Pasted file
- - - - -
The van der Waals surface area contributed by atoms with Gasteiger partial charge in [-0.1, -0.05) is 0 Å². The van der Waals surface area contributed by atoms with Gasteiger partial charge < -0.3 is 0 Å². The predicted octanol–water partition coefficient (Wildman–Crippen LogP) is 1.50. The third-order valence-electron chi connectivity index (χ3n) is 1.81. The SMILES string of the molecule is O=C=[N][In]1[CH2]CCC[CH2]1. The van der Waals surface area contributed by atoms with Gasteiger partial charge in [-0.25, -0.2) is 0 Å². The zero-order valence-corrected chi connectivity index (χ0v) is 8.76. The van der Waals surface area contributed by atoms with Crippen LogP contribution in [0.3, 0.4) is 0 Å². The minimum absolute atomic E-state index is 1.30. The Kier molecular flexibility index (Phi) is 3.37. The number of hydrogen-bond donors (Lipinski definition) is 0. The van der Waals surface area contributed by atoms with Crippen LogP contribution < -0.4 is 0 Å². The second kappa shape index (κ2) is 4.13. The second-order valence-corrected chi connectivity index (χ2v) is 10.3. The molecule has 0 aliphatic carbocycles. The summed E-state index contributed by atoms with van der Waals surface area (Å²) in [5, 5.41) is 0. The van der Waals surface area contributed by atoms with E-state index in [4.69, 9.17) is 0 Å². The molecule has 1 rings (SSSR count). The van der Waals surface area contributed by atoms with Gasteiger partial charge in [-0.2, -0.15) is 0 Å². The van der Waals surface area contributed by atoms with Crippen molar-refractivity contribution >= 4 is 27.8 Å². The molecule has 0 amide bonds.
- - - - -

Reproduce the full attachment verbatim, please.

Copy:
The van der Waals surface area contributed by atoms with Gasteiger partial charge in [-0.1, -0.05) is 0 Å². The van der Waals surface area contributed by atoms with Gasteiger partial charge < -0.3 is 0 Å². The predicted octanol–water partition coefficient (Wildman–Crippen LogP) is 1.50. The third-order valence-electron chi connectivity index (χ3n) is 1.81. The SMILES string of the molecule is O=C=[N][In]1[CH2]CCC[CH2]1. The van der Waals surface area contributed by atoms with Gasteiger partial charge in [-0.25, -0.2) is 0 Å². The zero-order valence-corrected chi connectivity index (χ0v) is 8.76. The van der Waals surface area contributed by atoms with Crippen LogP contribution in [0.3, 0.4) is 0 Å². The minimum absolute atomic E-state index is 1.30. The Kier molecular flexibility index (Phi) is 3.37. The number of hydrogen-bond donors (Lipinski definition) is 0. The van der Waals surface area contributed by atoms with Crippen LogP contribution < -0.4 is 0 Å². The second kappa shape index (κ2) is 4.13. The second-order valence-corrected chi connectivity index (χ2v) is 10.3. The molecule has 0 aliphatic carbocycles. The summed E-state index contributed by atoms with van der Waals surface area (Å²) in [5, 5.41) is 0. The van der Waals surface area contributed by atoms with E-state index in [4.69, 9.17) is 0 Å². The molecule has 1 rings (SSSR count). The van der Waals surface area contributed by atoms with Gasteiger partial charge in [-0.2, -0.15) is 0 Å². The van der Waals surface area contributed by atoms with Crippen molar-refractivity contribution >= 4 is 27.8 Å². The molecule has 0 amide bonds.